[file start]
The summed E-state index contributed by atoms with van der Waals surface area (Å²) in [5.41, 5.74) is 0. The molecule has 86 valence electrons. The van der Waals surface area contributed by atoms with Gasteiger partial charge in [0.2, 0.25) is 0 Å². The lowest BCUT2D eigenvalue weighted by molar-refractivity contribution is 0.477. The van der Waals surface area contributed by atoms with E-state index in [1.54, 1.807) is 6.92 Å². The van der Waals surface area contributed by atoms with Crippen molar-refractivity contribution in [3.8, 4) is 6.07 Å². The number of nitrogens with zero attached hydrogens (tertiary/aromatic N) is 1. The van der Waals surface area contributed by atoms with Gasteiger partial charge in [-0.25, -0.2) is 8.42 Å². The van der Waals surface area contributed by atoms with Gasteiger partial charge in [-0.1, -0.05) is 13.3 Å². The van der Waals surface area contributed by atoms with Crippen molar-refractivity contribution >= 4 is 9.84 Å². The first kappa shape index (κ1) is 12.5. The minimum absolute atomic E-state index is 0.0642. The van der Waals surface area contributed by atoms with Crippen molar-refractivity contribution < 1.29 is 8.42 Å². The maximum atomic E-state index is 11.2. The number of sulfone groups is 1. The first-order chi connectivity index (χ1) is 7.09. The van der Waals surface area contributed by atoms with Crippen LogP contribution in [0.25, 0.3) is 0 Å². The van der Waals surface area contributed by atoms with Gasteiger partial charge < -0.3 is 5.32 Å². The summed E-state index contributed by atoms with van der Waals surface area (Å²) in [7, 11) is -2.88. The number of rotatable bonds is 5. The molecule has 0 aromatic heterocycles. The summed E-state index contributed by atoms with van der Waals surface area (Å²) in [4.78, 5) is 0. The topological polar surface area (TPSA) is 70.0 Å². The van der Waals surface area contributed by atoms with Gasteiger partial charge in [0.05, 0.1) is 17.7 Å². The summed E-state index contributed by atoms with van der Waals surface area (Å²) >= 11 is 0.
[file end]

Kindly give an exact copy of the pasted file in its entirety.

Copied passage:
The summed E-state index contributed by atoms with van der Waals surface area (Å²) in [5.41, 5.74) is 0. The molecule has 86 valence electrons. The van der Waals surface area contributed by atoms with Gasteiger partial charge in [0.2, 0.25) is 0 Å². The lowest BCUT2D eigenvalue weighted by molar-refractivity contribution is 0.477. The van der Waals surface area contributed by atoms with E-state index in [1.54, 1.807) is 6.92 Å². The van der Waals surface area contributed by atoms with Crippen molar-refractivity contribution in [3.8, 4) is 6.07 Å². The number of nitrogens with zero attached hydrogens (tertiary/aromatic N) is 1. The van der Waals surface area contributed by atoms with Gasteiger partial charge in [-0.25, -0.2) is 8.42 Å². The van der Waals surface area contributed by atoms with Gasteiger partial charge in [-0.1, -0.05) is 13.3 Å². The van der Waals surface area contributed by atoms with Crippen molar-refractivity contribution >= 4 is 9.84 Å². The first kappa shape index (κ1) is 12.5. The minimum absolute atomic E-state index is 0.0642. The van der Waals surface area contributed by atoms with Crippen molar-refractivity contribution < 1.29 is 8.42 Å². The maximum atomic E-state index is 11.2. The number of sulfone groups is 1. The first-order chi connectivity index (χ1) is 7.09. The van der Waals surface area contributed by atoms with Crippen LogP contribution in [0.25, 0.3) is 0 Å². The van der Waals surface area contributed by atoms with Gasteiger partial charge < -0.3 is 5.32 Å². The summed E-state index contributed by atoms with van der Waals surface area (Å²) in [7, 11) is -2.88. The number of rotatable bonds is 5. The molecule has 0 aromatic heterocycles. The summed E-state index contributed by atoms with van der Waals surface area (Å²) in [4.78, 5) is 0. The topological polar surface area (TPSA) is 70.0 Å². The van der Waals surface area contributed by atoms with Gasteiger partial charge in [0.05, 0.1) is 17.7 Å². The summed E-state index contributed by atoms with van der Waals surface area (Å²) >= 11 is 0.